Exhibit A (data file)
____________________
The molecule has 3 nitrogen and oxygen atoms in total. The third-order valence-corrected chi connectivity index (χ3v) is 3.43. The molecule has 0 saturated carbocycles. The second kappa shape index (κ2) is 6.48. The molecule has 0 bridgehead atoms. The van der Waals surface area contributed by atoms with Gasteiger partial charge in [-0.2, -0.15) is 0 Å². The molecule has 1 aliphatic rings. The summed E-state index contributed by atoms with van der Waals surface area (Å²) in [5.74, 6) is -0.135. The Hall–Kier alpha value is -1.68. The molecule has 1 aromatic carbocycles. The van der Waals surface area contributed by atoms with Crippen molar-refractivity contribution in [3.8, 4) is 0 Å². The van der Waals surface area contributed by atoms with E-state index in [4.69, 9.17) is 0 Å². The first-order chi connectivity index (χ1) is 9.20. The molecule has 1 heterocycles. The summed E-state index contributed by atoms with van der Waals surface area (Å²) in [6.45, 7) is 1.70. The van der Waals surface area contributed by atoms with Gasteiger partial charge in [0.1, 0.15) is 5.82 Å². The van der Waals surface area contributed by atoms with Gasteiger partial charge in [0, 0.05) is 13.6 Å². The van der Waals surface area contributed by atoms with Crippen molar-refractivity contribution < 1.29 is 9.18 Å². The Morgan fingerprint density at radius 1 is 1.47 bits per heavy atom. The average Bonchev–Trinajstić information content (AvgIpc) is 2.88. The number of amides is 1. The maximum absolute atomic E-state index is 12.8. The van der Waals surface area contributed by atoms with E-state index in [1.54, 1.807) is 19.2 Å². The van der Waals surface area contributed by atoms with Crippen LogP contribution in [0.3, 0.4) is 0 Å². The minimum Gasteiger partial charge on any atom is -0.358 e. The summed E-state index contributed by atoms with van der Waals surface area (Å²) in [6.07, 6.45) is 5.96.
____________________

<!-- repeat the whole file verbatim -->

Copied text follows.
The molecule has 3 nitrogen and oxygen atoms in total. The third-order valence-corrected chi connectivity index (χ3v) is 3.43. The molecule has 0 saturated carbocycles. The second kappa shape index (κ2) is 6.48. The molecule has 0 bridgehead atoms. The van der Waals surface area contributed by atoms with Gasteiger partial charge in [-0.2, -0.15) is 0 Å². The molecule has 1 aliphatic rings. The summed E-state index contributed by atoms with van der Waals surface area (Å²) in [5.74, 6) is -0.135. The Hall–Kier alpha value is -1.68. The molecule has 1 aromatic carbocycles. The van der Waals surface area contributed by atoms with Crippen molar-refractivity contribution in [3.8, 4) is 0 Å². The van der Waals surface area contributed by atoms with E-state index in [4.69, 9.17) is 0 Å². The first-order chi connectivity index (χ1) is 9.20. The molecule has 1 heterocycles. The summed E-state index contributed by atoms with van der Waals surface area (Å²) in [6.45, 7) is 1.70. The van der Waals surface area contributed by atoms with Gasteiger partial charge in [0.1, 0.15) is 5.82 Å². The van der Waals surface area contributed by atoms with Gasteiger partial charge in [0, 0.05) is 13.6 Å². The van der Waals surface area contributed by atoms with Crippen molar-refractivity contribution < 1.29 is 9.18 Å². The Morgan fingerprint density at radius 1 is 1.47 bits per heavy atom. The average Bonchev–Trinajstić information content (AvgIpc) is 2.88. The number of amides is 1. The maximum absolute atomic E-state index is 12.8. The van der Waals surface area contributed by atoms with E-state index in [1.54, 1.807) is 19.2 Å². The van der Waals surface area contributed by atoms with Crippen LogP contribution in [0.3, 0.4) is 0 Å². The minimum Gasteiger partial charge on any atom is -0.358 e. The summed E-state index contributed by atoms with van der Waals surface area (Å²) in [6.07, 6.45) is 5.96.